Eating healthy diet also good for environment, study finds


Eating healthy is not only beneficial to your body -- it benefits the environment, too, according to a recent report.

>> Read more trending news

Researchers from universities in the Netherlands recently conducted an experiment, published in the Proceedings of the National Academy of Sciences, to determine how dietary choices impact the environment.

To do so, they used Exiobase, an input-output database that represents the world’s economy. The platform allows users to track the environmental costs of growing a variety of foods and the machinery needed to produce and distribute it to supermarkets. The site is also able to adjusts its figures based on a different countries’ production efficiency.

Scientists gathered information on the average diets of citizens living in 39 countries as well as its nationally recommended diets. They then entered the data into Exiobase to examine how it would affect greenhouse gas emissions, land use and eutrofication, which is the addition of nutrients to water sources that can lead to toxicities and lack of oxygen in water.

After analyzing the results, they found that if people in 28 high-income nations, including the United States, Germany and Japan, followed the dietary recommendations set by its respective governments, greenhouse gases related to the production of the food would drop by 13 to 25 percent. 

Additionally, the amount of land needed to grow the food would decrease by 17 percent.

“The study shows that choosing to follow an NRD over the average national diet would have the biggest environmental savings in the United States, Australia, Brazil and Canada. Most of these savings are due to the reduction of meat in the diet. There are reductions also in most EU nations, with Greece, Ireland, and the Netherlands saving the most,” the authors wrote in a statement

As for lower-income nations, researchers discovered following a NRD over the average national diet would result in higher environmental impacts, because these areas rely on higher consumption of animal product to combat low levels of protein. 

But they say the overall benefits would still be positive. 

“Although I think we could do even better, the message is a positive one, overall, especially if middle- and high-income countries modify their diets to align with nationally recommended diets,” they wrote. “This will generally mean eating more plant products such as legumes and vegetables, and fewer animal products. If you know your diet isn't healthy, you have one more reason to change, for our environment too. It might just be possible to have your cake and eat it!”


Reader Comments ...


Next Up in Health

Is feeding a cold a real thing? 5 winter health myths debunked
Is feeding a cold a real thing? 5 winter health myths debunked

You've probably heard winter health myths for years and you may have even accepted some of them as fact. From being told to bundle up, so you don't catch a cold to your neighbor swearing he got the flu from his flu shot, these myths make the rounds every winter. Mom always warned you you'd get sick if you didn't bundle up before heading out in cold...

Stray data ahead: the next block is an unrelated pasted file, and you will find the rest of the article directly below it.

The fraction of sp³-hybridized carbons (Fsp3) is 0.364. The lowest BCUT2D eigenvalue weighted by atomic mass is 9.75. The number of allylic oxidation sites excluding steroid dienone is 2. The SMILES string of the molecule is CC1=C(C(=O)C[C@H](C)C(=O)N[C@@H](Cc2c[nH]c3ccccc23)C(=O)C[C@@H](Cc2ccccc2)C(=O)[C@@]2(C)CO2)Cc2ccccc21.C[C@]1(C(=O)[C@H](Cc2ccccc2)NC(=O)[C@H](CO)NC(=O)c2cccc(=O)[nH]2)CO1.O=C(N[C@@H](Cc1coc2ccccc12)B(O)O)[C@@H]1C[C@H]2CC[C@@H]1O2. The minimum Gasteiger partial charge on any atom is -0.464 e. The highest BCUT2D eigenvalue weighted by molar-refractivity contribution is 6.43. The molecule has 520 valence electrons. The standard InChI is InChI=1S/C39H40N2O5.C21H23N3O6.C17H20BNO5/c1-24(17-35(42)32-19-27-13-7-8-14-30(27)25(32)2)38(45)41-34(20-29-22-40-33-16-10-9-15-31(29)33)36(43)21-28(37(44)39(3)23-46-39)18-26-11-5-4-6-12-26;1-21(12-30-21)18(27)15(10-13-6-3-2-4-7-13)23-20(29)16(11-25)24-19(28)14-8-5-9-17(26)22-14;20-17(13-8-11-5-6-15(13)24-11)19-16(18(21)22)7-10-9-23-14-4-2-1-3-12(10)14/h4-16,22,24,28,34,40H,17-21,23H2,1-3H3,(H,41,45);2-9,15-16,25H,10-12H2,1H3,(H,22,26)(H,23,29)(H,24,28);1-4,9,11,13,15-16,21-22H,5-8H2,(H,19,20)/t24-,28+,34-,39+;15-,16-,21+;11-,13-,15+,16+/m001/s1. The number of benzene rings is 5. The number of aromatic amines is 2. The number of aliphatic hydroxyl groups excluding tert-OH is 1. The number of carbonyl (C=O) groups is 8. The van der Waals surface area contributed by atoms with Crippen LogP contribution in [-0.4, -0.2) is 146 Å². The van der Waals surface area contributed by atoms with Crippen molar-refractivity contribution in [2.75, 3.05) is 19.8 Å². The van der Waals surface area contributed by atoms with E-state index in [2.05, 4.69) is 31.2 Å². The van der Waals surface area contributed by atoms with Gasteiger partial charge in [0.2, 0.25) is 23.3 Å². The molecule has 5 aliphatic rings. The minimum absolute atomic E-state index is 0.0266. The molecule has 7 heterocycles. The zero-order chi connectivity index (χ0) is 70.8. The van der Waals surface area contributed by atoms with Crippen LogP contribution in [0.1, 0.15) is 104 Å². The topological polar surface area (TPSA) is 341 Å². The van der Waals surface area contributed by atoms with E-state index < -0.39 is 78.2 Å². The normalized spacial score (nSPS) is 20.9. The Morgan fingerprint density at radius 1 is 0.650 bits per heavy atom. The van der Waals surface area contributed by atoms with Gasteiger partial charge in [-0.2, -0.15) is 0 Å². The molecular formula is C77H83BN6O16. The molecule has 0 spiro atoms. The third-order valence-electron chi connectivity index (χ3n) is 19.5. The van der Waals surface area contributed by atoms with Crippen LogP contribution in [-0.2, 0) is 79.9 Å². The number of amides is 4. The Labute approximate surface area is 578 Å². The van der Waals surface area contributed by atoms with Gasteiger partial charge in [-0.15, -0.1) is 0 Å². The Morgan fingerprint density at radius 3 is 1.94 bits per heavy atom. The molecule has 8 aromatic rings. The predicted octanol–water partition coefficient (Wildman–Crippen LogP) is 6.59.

PHOTOS: Why you need to hike Clifton Gorge right NOW
PHOTOS: Why you need to hike Clifton Gorge right NOW

After a blustery day of hiking at Clifton Gorge State Nature Preserve, our jaws were more tired from dropping in awe than our legs were tired from the trek.  Clifton Gorge is a 268-acre preserve in Yellow Springs, protecting “one of the most spectacular dolomite and limestone gorges in the state,” according to the Ohio ...
4 drinks that could be sabotaging your weight loss efforts
4 drinks that could be sabotaging your weight loss efforts

When you're trying to lose weight, you may not give much thought to what you drink, but those calories definitely add up! These "liquid calories" can sabotage your weight-loss efforts, and you may not feel as full as if you'd eaten the same number of calories. Many drinks also provide little to no nutrients and are often loaded with...
Lack of sunlight may cause winter weight gain, research suggests
Lack of sunlight may cause winter weight gain, research suggests

We often blame our added winter pounds on the holidays. All the gatherings of family and friends combined with good food, often take the toll on our waistlines. But if you're one of the many who laments adding a few pounds in December, it may not actually be entirely due to changes in your diet. In fact, new research suggests that a lack of sunlight...
25 Dayton-area galas and charity events to put on your calendar in 2018
25 Dayton-area galas and charity events to put on your calendar in 2018

This is a rare opportunity to dine with Dayton’s Mayor Nan Whaley and other esteemed guests from My Project USA. Proceeds from the evening will be used to protect and empower Dayton’s needy and underserved families.  WHEN: 5:30 p.m. Saturday, January 20 WHERE: The Golf Club at Yankee Trace, 10000 Yankee St., Centerville ...
More Stories